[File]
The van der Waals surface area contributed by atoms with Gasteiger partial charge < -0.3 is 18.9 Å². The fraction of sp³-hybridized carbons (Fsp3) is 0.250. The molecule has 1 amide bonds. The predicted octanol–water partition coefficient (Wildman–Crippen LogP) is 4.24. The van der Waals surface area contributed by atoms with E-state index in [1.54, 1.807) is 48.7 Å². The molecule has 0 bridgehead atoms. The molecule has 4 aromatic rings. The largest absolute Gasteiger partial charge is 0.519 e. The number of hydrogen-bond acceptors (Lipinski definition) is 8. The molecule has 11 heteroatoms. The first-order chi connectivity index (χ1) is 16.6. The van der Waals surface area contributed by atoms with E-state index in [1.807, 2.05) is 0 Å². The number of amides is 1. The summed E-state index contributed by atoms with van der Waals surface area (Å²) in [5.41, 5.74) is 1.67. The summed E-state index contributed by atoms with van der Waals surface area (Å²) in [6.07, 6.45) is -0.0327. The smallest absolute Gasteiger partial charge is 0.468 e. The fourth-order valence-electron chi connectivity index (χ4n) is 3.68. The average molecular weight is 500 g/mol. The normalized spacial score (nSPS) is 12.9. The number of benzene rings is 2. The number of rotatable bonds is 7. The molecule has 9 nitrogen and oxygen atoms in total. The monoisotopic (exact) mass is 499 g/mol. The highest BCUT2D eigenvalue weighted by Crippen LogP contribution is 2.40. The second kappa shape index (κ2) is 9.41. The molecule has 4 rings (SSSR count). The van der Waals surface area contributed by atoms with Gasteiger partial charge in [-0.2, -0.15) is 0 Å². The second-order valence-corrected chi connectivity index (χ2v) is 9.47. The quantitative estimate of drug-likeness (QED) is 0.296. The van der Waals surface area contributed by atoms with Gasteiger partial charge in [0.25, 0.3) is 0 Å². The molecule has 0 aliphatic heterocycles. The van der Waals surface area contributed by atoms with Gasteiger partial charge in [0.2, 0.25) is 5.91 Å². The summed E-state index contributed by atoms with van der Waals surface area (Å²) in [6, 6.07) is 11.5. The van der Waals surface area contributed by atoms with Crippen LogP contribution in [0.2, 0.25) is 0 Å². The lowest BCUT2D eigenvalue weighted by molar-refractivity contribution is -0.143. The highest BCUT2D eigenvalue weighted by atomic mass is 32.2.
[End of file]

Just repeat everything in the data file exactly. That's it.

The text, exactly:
The van der Waals surface area contributed by atoms with Gasteiger partial charge < -0.3 is 18.9 Å². The fraction of sp³-hybridized carbons (Fsp3) is 0.250. The molecule has 1 amide bonds. The predicted octanol–water partition coefficient (Wildman–Crippen LogP) is 4.24. The van der Waals surface area contributed by atoms with E-state index in [1.54, 1.807) is 48.7 Å². The molecule has 0 bridgehead atoms. The molecule has 4 aromatic rings. The largest absolute Gasteiger partial charge is 0.519 e. The number of hydrogen-bond acceptors (Lipinski definition) is 8. The molecule has 11 heteroatoms. The first-order chi connectivity index (χ1) is 16.6. The van der Waals surface area contributed by atoms with E-state index in [1.807, 2.05) is 0 Å². The number of amides is 1. The summed E-state index contributed by atoms with van der Waals surface area (Å²) in [5.41, 5.74) is 1.67. The summed E-state index contributed by atoms with van der Waals surface area (Å²) in [6.07, 6.45) is -0.0327. The smallest absolute Gasteiger partial charge is 0.468 e. The fourth-order valence-electron chi connectivity index (χ4n) is 3.68. The average molecular weight is 500 g/mol. The normalized spacial score (nSPS) is 12.9. The number of benzene rings is 2. The number of rotatable bonds is 7. The molecule has 9 nitrogen and oxygen atoms in total. The monoisotopic (exact) mass is 499 g/mol. The highest BCUT2D eigenvalue weighted by Crippen LogP contribution is 2.40. The second kappa shape index (κ2) is 9.41. The molecule has 4 rings (SSSR count). The van der Waals surface area contributed by atoms with Gasteiger partial charge in [-0.2, -0.15) is 0 Å². The second-order valence-corrected chi connectivity index (χ2v) is 9.47. The quantitative estimate of drug-likeness (QED) is 0.296. The van der Waals surface area contributed by atoms with Gasteiger partial charge in [0.25, 0.3) is 0 Å². The molecule has 0 aliphatic heterocycles. The van der Waals surface area contributed by atoms with Gasteiger partial charge in [0.2, 0.25) is 5.91 Å². The summed E-state index contributed by atoms with van der Waals surface area (Å²) in [6, 6.07) is 11.5. The van der Waals surface area contributed by atoms with Crippen LogP contribution in [0.2, 0.25) is 0 Å². The lowest BCUT2D eigenvalue weighted by molar-refractivity contribution is -0.143. The highest BCUT2D eigenvalue weighted by atomic mass is 32.2.